THINGS THAT HAVE BUT ONE FUNCTION AND FAIL AT THAT ONE FUNCTION. Such is the snappy title behind the Intellectual Hooligan's latest campaign (don't worry, the previous noble cause hasn't been abandoned: we have exclusive dirty, dirty panini shots coming in from Edinburgh – our censorship team is currently working on making them safe for www browser perusal).
Meanwhile, though, let's have a look, shall we, at Exhibit A? The oven ready meal.
This is already a mildly tawdry thing, I'll admit. But, hell, I got out of work after 9 o'friggin' clock this evening, so it was always going to be a Tesco-lasagne-and-bottle-of-should've-known-better-rosé night, wasn't it?
(HELL, I MADE A SALAD, ALRIGHT?)
It's a simple enough object, this ready-meal lasagne. A plastic carton, o'ermantled by a cellophane sheet, snugly ensconced in a cardboard sleeve upon which the delicious contents are artfully depicted.
The instructions could scarcely be simpler. Preheat oven. Remove cardboard sleeve. Peel off cellophane lid. Put in oven. Wait. Remove from oven. Eat. (Burn mouth.)
It's at step three that we encounter THING THAT HAS BUT ONE FUNCTION AND FAILS AT THAT ONE FUNCTION.
From the perspective of the customer – the consumer – my single interaction with the cellophane lid of my lasagne is (or, rather, should be) as follows:
- Ripping the bastard right off.
All that cellophane sheet has to do to make mine the perfect (yes, perfect) cellophane-removal experience is this:
- Fucking detach.
As the manufacturers of yoghurt cartons the world o'er have shown us, peelability is a quality that does not elude the grasp of modern technology.
Why is it, then, o Tesco, that your cellophane is WEAKER THAN THE GLUE YOU USE TO STICK IT TO THE CARTON?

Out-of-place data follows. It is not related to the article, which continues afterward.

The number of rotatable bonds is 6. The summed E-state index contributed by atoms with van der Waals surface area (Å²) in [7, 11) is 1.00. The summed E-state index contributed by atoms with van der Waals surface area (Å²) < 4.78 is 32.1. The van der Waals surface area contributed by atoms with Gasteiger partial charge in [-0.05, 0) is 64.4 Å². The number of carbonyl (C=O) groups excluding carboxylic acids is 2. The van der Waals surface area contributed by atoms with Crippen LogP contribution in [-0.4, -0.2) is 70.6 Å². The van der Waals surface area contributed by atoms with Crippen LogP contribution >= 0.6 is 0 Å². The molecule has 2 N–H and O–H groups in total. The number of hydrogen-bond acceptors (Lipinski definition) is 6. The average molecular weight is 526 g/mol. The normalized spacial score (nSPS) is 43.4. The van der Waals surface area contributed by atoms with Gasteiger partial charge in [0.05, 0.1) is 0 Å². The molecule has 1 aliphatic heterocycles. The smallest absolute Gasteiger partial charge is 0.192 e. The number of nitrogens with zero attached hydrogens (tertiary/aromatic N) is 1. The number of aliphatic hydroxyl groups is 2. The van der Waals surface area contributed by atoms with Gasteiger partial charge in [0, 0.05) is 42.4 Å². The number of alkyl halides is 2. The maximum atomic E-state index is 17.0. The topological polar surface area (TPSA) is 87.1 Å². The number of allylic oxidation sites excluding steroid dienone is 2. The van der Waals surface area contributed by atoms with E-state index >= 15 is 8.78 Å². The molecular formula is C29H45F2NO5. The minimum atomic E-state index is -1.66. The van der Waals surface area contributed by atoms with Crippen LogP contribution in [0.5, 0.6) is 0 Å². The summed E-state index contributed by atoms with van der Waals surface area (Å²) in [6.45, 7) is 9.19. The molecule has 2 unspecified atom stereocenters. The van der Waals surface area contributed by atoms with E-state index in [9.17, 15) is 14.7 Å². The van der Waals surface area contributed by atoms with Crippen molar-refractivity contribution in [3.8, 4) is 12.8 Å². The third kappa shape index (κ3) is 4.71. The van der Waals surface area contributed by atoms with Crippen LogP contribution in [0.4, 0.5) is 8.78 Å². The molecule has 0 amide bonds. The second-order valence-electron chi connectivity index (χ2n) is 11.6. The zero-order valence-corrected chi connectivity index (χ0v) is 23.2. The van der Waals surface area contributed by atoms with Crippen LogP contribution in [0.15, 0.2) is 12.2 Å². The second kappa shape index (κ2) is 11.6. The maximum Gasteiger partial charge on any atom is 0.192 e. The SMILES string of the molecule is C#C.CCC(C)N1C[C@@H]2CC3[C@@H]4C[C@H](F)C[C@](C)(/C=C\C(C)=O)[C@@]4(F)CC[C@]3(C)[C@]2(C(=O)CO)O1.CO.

... Meaning that, when one employs the peeling motion, one is presented with a miniscule strip of static-charged cellophane, clinging pathetically to one's finger – and a tantalisingly lasagne-crammed receptacle still resolutely cellophane covered, yet now missing the small tab of unglued material via which to tug it from its adhesive foundations.
Now, perhaps the Intellectual Hooligan is, you know, a little bit – well – odd. And perhaps his delectations are not those of the everyday human.
(FUCK OFF, EVERYDAY HUMAN.
WHAT DOES IT TAKE TO MAKE YOU STOP?
YOU MAKE THIS WORLD LOUSY.)
Perhaps the Intellectual Hooligan is not normal. But the Intellectual Hooligan nevertheless maintains (with a vigour that defies his mild exterior) that the process of peeling may – in the right circumstances – afford no small amount of pleasure.
Yes. A good peel, this Hooligan asserts, may be a supremely satisfying thing.
That's not a euphemism.
So, o Tesco. Your omniscient computer tracking tells you that the citizens of North Oxford are prepared to pay £1.11 for a carton of cream and £1.50 for a pack of rocket salad. And it tells you that, if you stay open after 9pm, you'll rake in a substantial amount of business from those who might otherwise have frequented the cellophane nirvana of M&S.
But why the HELL doesn't it tell you NEVER TO DENY YOUR DISCERNING CUSTOMERS A GOOD PEEL?